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Home Policy Articles: Citizen Engagement: Consultation


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A Return to ANC in Spryfield: Fresh Ideas Spring into Action

Like other communities in the Action for Neighbourhood Change (ANC) project, residents of Spryfield are cognizant of the high level of poverty, large proportion of lone-parent families, and rising school dropout rates in their community.

A Return to ANC in Surrey: Bridgeview in Motion

The Bridgeview Action for Neighbourhood Change (ANC) project began in July 2005. Bridgeview was chosen because of its longstanding community association and “can do” attitude, but also because of its lack of resources and its physical isolation from the rest of Surrey.

ANC in Toronto: Scarborough Village Grows in a Positive Direction

In her article Anne Makhoul characterizes Scarborough Village as an area of high-rise apartment buildings, large roadways, few amenities, and a community inhabited by a culturally diverse, multilingual population.

Are Canadian Political Parties Empty Vessels? Membership, Engagement and Policy Capacity

This article analyzes the role played by political party members in Canada. William Cross and Lisa Young use the empirical evidence gathered by a survey of party members with the five major political parties, conducted in 2000, and find most to be dissatisfied with the roles they play.

Asset-based, Resident-led Neighbourhood Development

Action for Neighbourhood Change (ANC) is a federally funded initiative that began in February 2005. ANC explores resident-led approaches to neighbourhood renewal that will successfully enable individuals and families to build sustainable, healthy communities.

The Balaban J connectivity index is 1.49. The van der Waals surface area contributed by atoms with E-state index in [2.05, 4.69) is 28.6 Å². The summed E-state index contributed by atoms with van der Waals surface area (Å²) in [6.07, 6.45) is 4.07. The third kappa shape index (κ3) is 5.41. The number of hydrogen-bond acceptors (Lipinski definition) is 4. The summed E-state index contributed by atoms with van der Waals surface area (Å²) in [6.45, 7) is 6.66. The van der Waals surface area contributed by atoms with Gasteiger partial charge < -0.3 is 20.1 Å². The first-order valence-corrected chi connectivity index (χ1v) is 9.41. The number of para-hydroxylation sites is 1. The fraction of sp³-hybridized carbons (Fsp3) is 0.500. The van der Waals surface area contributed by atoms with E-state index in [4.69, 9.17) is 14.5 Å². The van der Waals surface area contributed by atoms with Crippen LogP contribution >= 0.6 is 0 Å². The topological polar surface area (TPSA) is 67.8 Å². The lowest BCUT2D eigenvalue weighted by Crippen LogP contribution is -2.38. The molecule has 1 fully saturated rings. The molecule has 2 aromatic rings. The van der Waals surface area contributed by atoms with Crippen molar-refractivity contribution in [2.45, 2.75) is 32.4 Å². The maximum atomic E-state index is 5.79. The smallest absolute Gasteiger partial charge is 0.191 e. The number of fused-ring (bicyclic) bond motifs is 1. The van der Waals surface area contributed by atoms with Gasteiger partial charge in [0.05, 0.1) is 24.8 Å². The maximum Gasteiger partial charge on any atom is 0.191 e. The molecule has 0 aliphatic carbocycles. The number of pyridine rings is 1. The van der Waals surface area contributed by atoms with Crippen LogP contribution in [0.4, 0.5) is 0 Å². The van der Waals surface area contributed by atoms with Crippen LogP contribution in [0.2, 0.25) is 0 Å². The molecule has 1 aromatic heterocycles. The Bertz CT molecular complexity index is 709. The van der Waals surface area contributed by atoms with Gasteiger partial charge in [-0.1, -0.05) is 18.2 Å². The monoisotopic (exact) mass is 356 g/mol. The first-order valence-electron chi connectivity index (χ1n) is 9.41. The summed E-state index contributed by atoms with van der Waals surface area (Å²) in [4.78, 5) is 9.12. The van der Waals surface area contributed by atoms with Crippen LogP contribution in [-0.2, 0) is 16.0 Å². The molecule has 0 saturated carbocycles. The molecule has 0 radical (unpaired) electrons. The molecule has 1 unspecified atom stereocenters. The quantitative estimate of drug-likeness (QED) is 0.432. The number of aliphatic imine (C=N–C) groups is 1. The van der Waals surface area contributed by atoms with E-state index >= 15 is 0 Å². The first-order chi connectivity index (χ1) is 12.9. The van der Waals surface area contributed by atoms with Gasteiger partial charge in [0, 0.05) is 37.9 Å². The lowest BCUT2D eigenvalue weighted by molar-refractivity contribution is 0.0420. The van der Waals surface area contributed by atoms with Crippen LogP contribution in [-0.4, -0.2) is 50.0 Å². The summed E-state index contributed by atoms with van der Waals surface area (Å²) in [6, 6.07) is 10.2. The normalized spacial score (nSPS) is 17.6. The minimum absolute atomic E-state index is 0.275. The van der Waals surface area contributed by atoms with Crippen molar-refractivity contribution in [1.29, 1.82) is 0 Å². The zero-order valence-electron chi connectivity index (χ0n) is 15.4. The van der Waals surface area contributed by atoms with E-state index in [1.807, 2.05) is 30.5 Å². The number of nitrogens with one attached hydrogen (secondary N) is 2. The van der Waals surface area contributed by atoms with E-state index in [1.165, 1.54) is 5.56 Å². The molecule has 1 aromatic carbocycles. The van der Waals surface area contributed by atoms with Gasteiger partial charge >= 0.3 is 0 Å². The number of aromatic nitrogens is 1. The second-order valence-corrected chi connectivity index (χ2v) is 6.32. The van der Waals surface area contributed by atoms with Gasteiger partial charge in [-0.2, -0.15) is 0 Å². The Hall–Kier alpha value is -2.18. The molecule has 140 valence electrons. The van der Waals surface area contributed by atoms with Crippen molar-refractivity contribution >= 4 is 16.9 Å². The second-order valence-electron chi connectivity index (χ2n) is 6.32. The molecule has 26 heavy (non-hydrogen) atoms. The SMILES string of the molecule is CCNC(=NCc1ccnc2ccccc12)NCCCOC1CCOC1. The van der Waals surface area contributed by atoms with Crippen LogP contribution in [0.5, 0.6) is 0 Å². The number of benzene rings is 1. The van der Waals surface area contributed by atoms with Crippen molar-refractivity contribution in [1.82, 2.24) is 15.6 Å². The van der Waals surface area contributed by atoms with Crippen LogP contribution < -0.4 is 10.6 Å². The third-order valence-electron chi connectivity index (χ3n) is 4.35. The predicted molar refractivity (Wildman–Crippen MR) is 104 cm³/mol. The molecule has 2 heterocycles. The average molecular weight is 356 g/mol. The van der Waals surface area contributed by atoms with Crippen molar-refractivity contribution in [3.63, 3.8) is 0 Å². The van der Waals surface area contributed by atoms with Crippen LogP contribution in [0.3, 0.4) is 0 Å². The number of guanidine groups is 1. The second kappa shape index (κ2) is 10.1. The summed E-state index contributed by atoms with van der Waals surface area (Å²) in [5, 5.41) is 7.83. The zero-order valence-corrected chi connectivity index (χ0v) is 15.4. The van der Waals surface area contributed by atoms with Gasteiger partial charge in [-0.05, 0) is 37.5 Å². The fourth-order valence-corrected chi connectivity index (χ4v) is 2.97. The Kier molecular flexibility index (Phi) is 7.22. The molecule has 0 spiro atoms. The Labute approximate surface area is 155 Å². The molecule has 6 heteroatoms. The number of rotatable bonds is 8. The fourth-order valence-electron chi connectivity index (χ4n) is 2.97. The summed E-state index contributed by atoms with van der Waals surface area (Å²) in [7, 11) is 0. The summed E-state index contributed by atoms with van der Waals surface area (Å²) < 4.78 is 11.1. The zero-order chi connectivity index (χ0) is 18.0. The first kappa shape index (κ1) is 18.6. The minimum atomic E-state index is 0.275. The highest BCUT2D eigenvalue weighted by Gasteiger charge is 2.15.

COEP: Brazilian organizations

In this international community story, Ann Simpson discusses COEP – the Comitê de Entidades no Combate à Fome e Pela Vida (“Committee of entities Against Hunger and For Life”) – a Brazilian network that mobilizes organizations to combat hunger and poverty.

Culture and Recreation: Links to Well-Being

Sherri Torjman explores how culture and recreation contribute to the health and well-being of individuals and communities. This paper is part of a series on Vibrant Communities, a pan-Canadian initiative that seeks local solutions for poverty reduction.

Engaging Disenfranchised Groups in Urban Health

Sherri Torjman presented this paper at the International Conference on Urban Health held in Boston in October 2004. She addressed the issue of urban health and disenfranchised groups from the perspective of the Vibrant Communities project.

Government and Communities: Strengthening Neighbourhoods Together

This paper discusses the lessons learned during the Action for Neighbourhood Change (ANC) project. According to Cheryl Gorman, the project was able to broadly share information on substantive policies, the “systems of support” approach to strengthening neighbourhoods, and relationship-building.

Learning and Evaluation for Poverty Reduction

In this paper Sherri Torjman and Eric Leviten-Reid explore the role of learning and evaluation in community-based poverty reduction.

Mapping the Links: Citizen Involvement in Policy Processes

This article by Michael Orsini and Susan D. Phillips attempts to develop “a fuller understanding of the multidimensional nature of citizen involvement and to assess the adequacy of contemporary practices of citizen involvement in Canada”, taking into consideration different aspects of civic participation, political institutions and policy processes.

North Central in Regina: Keeping the Focus Where It Belongs

Action for Neighbourhood Change (ANC) is an initiative aimed at revitalizing five neighbourhoods across the country. ANC enabled residents to talk and envision a kind of community in which they wanted to live.

Orienteering Over New Ground: A Neighbourhood Theory of Change

Action for Neighbourhood Change (ANC), a federally funded initiative, was launched in February 2005. ANC explored resident-led approaches to strengthening neighbourhoods that would help individuals and families build sustainable, healthy communities.

Policy Development and Implementation in Complex Files: Lessons from "Vibrant Communities"

Developed by the Canada School of Public Service for its Special Studies series, this case study is intended as training material for federal public servants.